"Therefore, since brevity is the soul of wit,
And tediousness the limbs and outward flourishes,
I will be brief." – Polonius, Hamlet Act 2, scene 2.

Countless public speakers inflict this on their audiences every day. For some reason, individuals are asked to speak, they feel that they must put on an air, and then they grope for complicated ten-dollar words when a short simple word would do. In the courtroom, you see lawyers doing this all the time. All of a sudden, when they stand to talk to the judge or a jury, it’s no longer that Mr. Smith lied to Mr. Jones – it’s “the defendant engaged in a series of contractual misrepresentation as to the plaintiff.” Or witnesses feel like they have to sound sophisticated. As a result, no cop gets out of his squad car; they only “exit the vehicle on the driver’s side.” And when CEOs or professors speak, they fall into the same trap of using big words when small ones will do. This, in fact, does not make you sound like a good public speaker; it makes you sound tiresome. 


Don't Let the Words Get in the Way of Your Message

In most public speeches, speakers often resort to multi-syllable words where a simple word would do. As a result, they use words they haven’t seen since taking the SAT or the ACT to get into college. Exercising complicated and elongated words to articulate eloquently your missive might have the effect of inflicting upon your listener a soporific consequence. Don’t do it. It’s one thing to cultivate a big vocabulary for understanding things; it’s quite another to indulge in the sort of look-at-me language. Remember, judges, audiences, and your listeners have limited ability and limited focus. Do you want them focusing on what a specific words means, or you want to get them to see your argument? A famous writer once said that great writing is like a window pane. And that, when I was a kid learning English never made sense to me until later. And what that means is that a window pane essentially stays out of the way and lets you see what matters. Likewise, when you deliver a speech, strip down the language so that you use the most forceful one-syllable word you can.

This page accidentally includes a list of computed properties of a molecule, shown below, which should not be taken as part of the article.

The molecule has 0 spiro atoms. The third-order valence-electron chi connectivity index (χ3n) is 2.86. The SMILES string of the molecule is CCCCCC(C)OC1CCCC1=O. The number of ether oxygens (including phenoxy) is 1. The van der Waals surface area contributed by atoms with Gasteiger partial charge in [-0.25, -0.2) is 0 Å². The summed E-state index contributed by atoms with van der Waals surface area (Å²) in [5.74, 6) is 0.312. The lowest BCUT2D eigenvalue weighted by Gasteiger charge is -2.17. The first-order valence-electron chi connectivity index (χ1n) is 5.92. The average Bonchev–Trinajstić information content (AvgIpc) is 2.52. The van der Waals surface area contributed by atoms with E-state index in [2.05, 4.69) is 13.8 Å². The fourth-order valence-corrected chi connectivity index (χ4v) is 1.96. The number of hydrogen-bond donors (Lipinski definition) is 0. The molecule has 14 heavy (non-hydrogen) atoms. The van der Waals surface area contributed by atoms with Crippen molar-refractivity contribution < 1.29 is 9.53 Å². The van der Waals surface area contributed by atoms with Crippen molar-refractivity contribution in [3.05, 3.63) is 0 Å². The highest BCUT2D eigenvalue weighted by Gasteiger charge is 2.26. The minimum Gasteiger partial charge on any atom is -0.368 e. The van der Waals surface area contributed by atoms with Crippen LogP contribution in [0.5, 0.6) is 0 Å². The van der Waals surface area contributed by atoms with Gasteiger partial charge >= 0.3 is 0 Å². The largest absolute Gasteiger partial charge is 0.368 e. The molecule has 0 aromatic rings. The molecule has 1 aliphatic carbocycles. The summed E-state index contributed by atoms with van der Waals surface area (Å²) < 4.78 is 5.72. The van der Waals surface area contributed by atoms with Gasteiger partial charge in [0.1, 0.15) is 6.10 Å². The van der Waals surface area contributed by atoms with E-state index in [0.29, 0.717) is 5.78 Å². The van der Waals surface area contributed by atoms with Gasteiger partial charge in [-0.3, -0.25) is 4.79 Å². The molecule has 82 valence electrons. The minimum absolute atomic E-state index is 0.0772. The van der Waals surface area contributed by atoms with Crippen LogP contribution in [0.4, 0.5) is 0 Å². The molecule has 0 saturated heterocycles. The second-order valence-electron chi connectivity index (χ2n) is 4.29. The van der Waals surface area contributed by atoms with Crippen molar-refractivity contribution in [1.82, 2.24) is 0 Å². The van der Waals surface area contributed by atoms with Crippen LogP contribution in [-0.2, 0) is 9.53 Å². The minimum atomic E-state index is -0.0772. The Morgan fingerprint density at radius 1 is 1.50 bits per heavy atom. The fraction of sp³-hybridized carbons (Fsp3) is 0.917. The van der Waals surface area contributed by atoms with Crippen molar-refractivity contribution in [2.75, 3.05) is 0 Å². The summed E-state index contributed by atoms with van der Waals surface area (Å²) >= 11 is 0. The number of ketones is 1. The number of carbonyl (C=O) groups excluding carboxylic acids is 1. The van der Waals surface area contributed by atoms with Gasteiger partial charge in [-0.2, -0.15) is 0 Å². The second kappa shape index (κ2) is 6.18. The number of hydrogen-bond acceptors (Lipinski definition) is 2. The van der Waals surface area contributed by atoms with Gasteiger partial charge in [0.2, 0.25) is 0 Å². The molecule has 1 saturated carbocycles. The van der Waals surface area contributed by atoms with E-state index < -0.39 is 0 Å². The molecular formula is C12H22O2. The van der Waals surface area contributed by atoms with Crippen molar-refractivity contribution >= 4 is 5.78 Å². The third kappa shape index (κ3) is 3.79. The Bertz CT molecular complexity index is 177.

If you do that, you’ll soon find that many times, words that have multiple syllables are derived or taken from the Greek or the Latin, and that they sound sterile compared to the more graphic Anglo-Saxon version of the word: Eradicate versus kill, consequently versus so, elongate versus lengthen, verisimilitude versus truth, fornicate versus… well, you get the picture.

I’ll leave you with a passage from George Orwell, perhaps one of the greatest writers to have graced our planet. In an essay called “Politics and the English Language,” he describes how using complicated words – many of which have foreign roots as derivatives from the Greek or the Latin – effectively blunts what you try to say. It sterilizes your message. And that’s what (dishonest) politicians trying to justify unspeakable crimes try to do: “[T]he normal way of coining a new word is to use Latin or Greek root with the appropriate affix and, where necessary, the size formation. It is often easier to make up words of this kind (deregionalize, impermissible, extramarital, non-fragmentary and so forth) than to think up the English words that will cover one's meaning. The result, in general, is an increase in slovenliness and vagueness.”

Next time you deliver a speech, go through it and take out words with multiple syllables, and replace them with a one-syllable word if you can, or a two-syllable word if you cannot. I promise that as a result, you’ll find that your speech will be tighter, stronger, and more colorful (more constricted, formidable, and polychromatic).

Essays (Everyman's Library Classics & Contemporary Classics)
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